Every year, around 1.7 billion pallets are used to transport goods from Asia to the rest of the world. For making these single-use or one-way export pallets, almost 170 million trees are cut down. In the meantime, 7.4 billion coconuts are harvested all over the world. After consumption, the unwanted hairy coconut shells are either burnt or thrown in the ocean, which creates around 60 billion Kgs of waste every year.
While Indian coir industry has already been utilising waste coconut husks, it forms only 28.41 per cent of their total availability. The government of India suggests the coir industry to collect at least 60 per cent of the total coconut husks produced in the country for fibre extraction. However, there is no scheme yet to promote husk collection/ extraction. To tap the available coconut husks resources, there is also a need to set up fibre extraction units in the coconut producing states. Also, even the country has abundant coconut husks but number of coir industries and defiber plants are comparatively very less. In such condition, other ways to utilise the waste coconut husk is essential.
Recently, a company in Amsterdam- CocoPallet has found a perfect sustainable solution to use waste coconut shells, worthy of replication in coconut-rich nations of South-East Asia. The Dutch start-up company has decided to make biodegradable pallets out of the discarded coconut husk from Asian countries. The founder of CocoPallet- Michiel Vos- got this idea after exploring through the studies conducted by Wageningen University researchers.
The company claims that these coco pallets are way stronger, cheaper and sustainable than the wooden or plastic pallets. Moreover, they believe that the project is enough to stop felling of almost 200 million trees. Unlike wooden pallets, coco pallets do not have synthetic binding agents. Also, they are fully biodegradable. And at the end of the useful life, these can be milled down into mulch and used as a substitute to a high quality and natural soil improver.
In a bird’s eye view, there are many advantages of coco pallets produced by the company: they are completely termite, moisture and fire- resistant, can easily bear 2000 kg static load and 1000kg dynamic load, ISPM15 compliant, nest-able, competitively priced. The manufacturing of these pallets does not require any chemical treatment. For creating these pallets, the company purchases the waste husks directly from the coconut farmers. And thus, this project helps in creating an extra income for farmers in the developing countries. It also provides an excellent solution to deforestation. Global organizations such as Bloomberg and Accenture have already awarded the innovation.
Why Similar Initiative is Recommended in India?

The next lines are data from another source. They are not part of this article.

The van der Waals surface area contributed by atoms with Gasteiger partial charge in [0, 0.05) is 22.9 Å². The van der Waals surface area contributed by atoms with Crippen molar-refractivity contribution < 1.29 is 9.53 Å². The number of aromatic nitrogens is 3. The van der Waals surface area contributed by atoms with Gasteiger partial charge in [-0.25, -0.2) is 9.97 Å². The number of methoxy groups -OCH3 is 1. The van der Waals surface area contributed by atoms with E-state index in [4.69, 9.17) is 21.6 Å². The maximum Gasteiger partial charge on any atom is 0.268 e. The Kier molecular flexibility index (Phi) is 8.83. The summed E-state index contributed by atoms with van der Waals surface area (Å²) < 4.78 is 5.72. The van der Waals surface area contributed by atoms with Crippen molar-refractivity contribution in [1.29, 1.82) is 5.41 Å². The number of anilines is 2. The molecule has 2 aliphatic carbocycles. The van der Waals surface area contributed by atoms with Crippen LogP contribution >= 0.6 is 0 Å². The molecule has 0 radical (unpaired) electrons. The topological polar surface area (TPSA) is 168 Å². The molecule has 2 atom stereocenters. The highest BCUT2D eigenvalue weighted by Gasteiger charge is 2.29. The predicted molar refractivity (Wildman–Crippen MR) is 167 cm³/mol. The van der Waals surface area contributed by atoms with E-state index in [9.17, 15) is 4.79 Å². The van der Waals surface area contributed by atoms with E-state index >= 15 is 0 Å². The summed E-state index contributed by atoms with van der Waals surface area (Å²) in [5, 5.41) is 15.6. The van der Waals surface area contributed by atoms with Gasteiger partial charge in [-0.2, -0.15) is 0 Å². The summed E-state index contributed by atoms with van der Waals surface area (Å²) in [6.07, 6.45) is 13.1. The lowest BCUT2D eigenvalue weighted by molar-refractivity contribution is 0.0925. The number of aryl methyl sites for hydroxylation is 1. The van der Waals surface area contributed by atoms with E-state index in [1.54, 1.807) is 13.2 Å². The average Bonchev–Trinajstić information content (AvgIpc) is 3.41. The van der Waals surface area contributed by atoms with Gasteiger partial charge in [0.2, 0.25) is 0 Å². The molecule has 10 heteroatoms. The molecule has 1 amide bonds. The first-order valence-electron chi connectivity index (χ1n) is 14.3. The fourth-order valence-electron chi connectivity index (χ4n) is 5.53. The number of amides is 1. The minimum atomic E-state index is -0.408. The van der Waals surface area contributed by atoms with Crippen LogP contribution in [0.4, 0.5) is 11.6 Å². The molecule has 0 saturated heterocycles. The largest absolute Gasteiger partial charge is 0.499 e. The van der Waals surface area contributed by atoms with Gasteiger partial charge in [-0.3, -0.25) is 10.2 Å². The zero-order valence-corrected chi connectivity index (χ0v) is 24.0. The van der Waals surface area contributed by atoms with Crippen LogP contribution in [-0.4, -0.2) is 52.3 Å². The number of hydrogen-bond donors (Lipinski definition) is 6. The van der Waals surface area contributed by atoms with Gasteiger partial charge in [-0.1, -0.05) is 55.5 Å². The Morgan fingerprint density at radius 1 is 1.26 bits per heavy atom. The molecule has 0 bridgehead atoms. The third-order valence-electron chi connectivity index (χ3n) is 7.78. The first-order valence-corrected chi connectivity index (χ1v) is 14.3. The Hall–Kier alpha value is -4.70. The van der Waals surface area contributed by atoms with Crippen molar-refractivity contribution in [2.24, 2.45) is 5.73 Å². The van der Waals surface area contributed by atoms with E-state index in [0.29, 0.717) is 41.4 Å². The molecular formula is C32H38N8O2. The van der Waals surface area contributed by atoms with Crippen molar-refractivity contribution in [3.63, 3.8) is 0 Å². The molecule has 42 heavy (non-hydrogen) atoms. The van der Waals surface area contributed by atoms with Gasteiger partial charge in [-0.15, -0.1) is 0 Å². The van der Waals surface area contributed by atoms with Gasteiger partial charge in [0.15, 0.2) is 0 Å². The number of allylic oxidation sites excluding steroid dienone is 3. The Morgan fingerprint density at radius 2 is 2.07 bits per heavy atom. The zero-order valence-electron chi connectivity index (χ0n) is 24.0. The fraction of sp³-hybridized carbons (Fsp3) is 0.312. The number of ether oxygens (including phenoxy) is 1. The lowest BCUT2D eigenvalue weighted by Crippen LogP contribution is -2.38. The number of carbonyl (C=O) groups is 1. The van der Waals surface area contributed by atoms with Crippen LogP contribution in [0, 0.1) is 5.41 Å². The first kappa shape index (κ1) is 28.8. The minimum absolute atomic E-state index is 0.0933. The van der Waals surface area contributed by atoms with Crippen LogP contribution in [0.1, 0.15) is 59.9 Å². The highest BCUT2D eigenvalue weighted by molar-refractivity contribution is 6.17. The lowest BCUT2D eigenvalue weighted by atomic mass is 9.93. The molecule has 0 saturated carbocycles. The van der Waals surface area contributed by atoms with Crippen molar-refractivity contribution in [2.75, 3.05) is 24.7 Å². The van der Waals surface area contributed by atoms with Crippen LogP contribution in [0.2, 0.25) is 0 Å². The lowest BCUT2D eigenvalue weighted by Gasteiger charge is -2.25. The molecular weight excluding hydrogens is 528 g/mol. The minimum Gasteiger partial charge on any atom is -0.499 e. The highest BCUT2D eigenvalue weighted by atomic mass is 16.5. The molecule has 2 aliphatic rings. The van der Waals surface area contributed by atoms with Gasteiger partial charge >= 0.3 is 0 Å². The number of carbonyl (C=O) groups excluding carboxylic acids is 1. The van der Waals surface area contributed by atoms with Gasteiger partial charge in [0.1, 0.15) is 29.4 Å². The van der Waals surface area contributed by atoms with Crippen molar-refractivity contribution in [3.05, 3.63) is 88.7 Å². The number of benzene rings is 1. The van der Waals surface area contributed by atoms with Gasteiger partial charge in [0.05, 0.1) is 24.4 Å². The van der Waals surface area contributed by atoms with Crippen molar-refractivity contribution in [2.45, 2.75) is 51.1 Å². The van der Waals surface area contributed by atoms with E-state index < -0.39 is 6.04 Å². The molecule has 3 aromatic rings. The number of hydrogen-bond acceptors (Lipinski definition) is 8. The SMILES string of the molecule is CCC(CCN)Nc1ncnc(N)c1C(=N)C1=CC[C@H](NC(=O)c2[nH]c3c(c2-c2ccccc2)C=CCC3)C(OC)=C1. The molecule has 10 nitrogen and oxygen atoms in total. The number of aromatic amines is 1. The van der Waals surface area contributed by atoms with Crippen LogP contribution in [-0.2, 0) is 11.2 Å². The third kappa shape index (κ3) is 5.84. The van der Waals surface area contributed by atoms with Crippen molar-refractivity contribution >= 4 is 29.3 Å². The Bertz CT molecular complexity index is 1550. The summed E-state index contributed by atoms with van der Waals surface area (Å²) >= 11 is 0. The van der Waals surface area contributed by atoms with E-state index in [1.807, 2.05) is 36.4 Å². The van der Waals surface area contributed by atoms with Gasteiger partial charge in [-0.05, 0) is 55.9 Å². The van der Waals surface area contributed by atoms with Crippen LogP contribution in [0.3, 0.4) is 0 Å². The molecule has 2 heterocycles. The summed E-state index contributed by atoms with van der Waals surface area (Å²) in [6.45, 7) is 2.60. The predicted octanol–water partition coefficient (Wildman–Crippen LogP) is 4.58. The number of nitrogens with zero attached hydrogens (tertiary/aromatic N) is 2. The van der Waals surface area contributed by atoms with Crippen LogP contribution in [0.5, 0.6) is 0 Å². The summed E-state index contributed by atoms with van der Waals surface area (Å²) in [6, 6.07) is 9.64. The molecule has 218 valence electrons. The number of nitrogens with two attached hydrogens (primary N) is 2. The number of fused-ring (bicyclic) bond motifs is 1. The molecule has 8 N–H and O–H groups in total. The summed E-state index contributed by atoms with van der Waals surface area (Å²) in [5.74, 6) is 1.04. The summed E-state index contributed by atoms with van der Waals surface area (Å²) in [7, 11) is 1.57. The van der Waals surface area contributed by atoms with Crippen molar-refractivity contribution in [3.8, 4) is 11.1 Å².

Today, India is the third largest producer of coconut in the world. The Southern state of India- Kerala produces roughly 45 per cent of the country's coconuts, with around 92 per cent of total production lying in Kerala's neighbours and the other Southern Indian States.
In southern India, coconut trees form an indispensable part of everyday lives. Every part of the coconut tree is used for different purposes- from cooking to producing a wide range of household items. However, it is not a very rare sight to see a heap of unwanted hairy coconut husk lying on the roadside- piling up the landfills, blocking the drainage system or polluting the air when burnt. Even, the coconut residues are not even used in rural areas as fuel or otherwise. The reason for this is the change in lifestyle or switching to a modernised lifestyle.
It has been estimated that the demand for pallets in India will increase at a significant rate because of the tremendous growth of the manufacturing sector and the warehousing industry. According to Persistence Market Research report, the growth rate of pallets in India is projected to reach a value of US$ 2,744 Mn by 2024 end, registering a relatively high CAGR of 13.9% during the forecast period. It is also estimated that the plastic segment is also likely to grow considerably.
If we check several studies, we will find that currently the India pallets market is segmented into composite wood, wood, plastics, paper and metal. And out of all these materials, the pallets made from wood are a key part of the system that helps to transport goods to stores. But the consistent cutting down of trees for creating wood pallets or other wood products is causing environmental imbalance. And as per a report, if the present state of felling trees continues and conservation efforts are not scaled up, the world will lose forests equivalent the size of India by 2050.
So, the initiative by Michiel Vos seems fruitful as well as sustainable for India. India should take a decision to do innovative and creative inventions as such to utilize the coconut husks piled up in every corner.